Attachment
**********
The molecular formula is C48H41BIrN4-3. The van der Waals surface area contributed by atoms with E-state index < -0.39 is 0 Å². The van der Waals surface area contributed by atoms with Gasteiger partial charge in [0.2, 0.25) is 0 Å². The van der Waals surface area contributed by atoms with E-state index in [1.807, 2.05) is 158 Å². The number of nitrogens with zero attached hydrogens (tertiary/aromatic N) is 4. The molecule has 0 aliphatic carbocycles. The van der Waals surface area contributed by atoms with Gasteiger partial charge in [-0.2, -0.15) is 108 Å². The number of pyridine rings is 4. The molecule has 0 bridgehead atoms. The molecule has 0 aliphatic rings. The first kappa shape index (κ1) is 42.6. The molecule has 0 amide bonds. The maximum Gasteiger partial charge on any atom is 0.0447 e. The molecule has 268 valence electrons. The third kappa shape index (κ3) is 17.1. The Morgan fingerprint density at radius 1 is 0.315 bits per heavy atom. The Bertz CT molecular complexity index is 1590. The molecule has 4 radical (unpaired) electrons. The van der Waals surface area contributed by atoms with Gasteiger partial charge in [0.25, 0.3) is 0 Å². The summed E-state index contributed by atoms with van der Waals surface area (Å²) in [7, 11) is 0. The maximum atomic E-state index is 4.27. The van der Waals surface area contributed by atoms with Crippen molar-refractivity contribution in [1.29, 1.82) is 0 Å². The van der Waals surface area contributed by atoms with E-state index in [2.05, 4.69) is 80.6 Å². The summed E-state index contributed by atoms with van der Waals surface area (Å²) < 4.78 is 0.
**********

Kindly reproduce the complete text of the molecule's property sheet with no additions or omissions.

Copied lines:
The molecular formula is C48H41BIrN4-3. The van der Waals surface area contributed by atoms with E-state index < -0.39 is 0 Å². The van der Waals surface area contributed by atoms with Gasteiger partial charge in [0.2, 0.25) is 0 Å². The van der Waals surface area contributed by atoms with E-state index in [1.807, 2.05) is 158 Å². The number of nitrogens with zero attached hydrogens (tertiary/aromatic N) is 4. The molecule has 0 aliphatic carbocycles. The van der Waals surface area contributed by atoms with Gasteiger partial charge in [-0.2, -0.15) is 108 Å². The number of pyridine rings is 4. The molecule has 0 bridgehead atoms. The molecule has 0 aliphatic rings. The first kappa shape index (κ1) is 42.6. The molecule has 0 amide bonds. The maximum Gasteiger partial charge on any atom is 0.0447 e. The molecule has 268 valence electrons. The third kappa shape index (κ3) is 17.1. The Morgan fingerprint density at radius 1 is 0.315 bits per heavy atom. The Bertz CT molecular complexity index is 1590. The molecule has 4 radical (unpaired) electrons. The van der Waals surface area contributed by atoms with Gasteiger partial charge in [0.25, 0.3) is 0 Å². The summed E-state index contributed by atoms with van der Waals surface area (Å²) in [7, 11) is 0. The maximum atomic E-state index is 4.27. The van der Waals surface area contributed by atoms with Crippen molar-refractivity contribution in [1.29, 1.82) is 0 Å². The van der Waals surface area contributed by atoms with E-state index in [2.05, 4.69) is 80.6 Å². The summed E-state index contributed by atoms with van der Waals surface area (Å²) < 4.78 is 0.